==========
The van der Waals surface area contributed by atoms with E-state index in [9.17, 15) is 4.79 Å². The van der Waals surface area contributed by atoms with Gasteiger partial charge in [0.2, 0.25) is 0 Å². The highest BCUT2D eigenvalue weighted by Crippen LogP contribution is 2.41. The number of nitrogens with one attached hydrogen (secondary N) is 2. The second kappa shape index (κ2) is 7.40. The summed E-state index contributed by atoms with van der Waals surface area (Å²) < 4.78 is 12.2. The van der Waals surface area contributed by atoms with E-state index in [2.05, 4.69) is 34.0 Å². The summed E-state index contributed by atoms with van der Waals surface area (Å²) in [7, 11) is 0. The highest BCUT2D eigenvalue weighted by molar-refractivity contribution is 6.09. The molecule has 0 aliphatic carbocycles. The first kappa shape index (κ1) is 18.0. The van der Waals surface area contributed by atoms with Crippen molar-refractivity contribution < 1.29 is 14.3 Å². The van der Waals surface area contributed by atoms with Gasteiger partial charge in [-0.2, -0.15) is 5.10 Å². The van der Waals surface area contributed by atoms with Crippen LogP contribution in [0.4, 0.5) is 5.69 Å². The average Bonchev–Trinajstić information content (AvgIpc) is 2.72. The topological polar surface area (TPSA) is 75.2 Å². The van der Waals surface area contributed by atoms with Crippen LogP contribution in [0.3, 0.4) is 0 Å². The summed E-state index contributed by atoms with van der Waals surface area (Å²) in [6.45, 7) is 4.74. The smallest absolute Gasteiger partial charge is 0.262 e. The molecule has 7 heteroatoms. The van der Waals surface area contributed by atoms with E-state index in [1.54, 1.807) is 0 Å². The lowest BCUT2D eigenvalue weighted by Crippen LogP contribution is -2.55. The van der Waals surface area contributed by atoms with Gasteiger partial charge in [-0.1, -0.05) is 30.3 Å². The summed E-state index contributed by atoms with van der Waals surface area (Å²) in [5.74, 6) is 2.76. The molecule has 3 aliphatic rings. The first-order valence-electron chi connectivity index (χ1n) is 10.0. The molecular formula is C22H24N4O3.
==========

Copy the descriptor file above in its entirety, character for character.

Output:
The van der Waals surface area contributed by atoms with E-state index in [9.17, 15) is 4.79 Å². The van der Waals surface area contributed by atoms with Gasteiger partial charge in [0.2, 0.25) is 0 Å². The highest BCUT2D eigenvalue weighted by Crippen LogP contribution is 2.41. The number of nitrogens with one attached hydrogen (secondary N) is 2. The second kappa shape index (κ2) is 7.40. The summed E-state index contributed by atoms with van der Waals surface area (Å²) < 4.78 is 12.2. The van der Waals surface area contributed by atoms with E-state index in [2.05, 4.69) is 34.0 Å². The summed E-state index contributed by atoms with van der Waals surface area (Å²) in [7, 11) is 0. The highest BCUT2D eigenvalue weighted by molar-refractivity contribution is 6.09. The molecule has 0 aliphatic carbocycles. The first kappa shape index (κ1) is 18.0. The van der Waals surface area contributed by atoms with Crippen molar-refractivity contribution < 1.29 is 14.3 Å². The van der Waals surface area contributed by atoms with Gasteiger partial charge in [-0.2, -0.15) is 5.10 Å². The van der Waals surface area contributed by atoms with Crippen LogP contribution in [0.4, 0.5) is 5.69 Å². The average Bonchev–Trinajstić information content (AvgIpc) is 2.72. The topological polar surface area (TPSA) is 75.2 Å². The van der Waals surface area contributed by atoms with Crippen LogP contribution in [0.3, 0.4) is 0 Å². The summed E-state index contributed by atoms with van der Waals surface area (Å²) in [6.45, 7) is 4.74. The smallest absolute Gasteiger partial charge is 0.262 e. The molecule has 7 heteroatoms. The van der Waals surface area contributed by atoms with E-state index in [1.54, 1.807) is 0 Å². The lowest BCUT2D eigenvalue weighted by Crippen LogP contribution is -2.55. The van der Waals surface area contributed by atoms with Gasteiger partial charge in [-0.1, -0.05) is 30.3 Å². The summed E-state index contributed by atoms with van der Waals surface area (Å²) in [5.74, 6) is 2.76. The molecule has 3 aliphatic rings. The first-order valence-electron chi connectivity index (χ1n) is 10.0. The molecular formula is C22H24N4O3.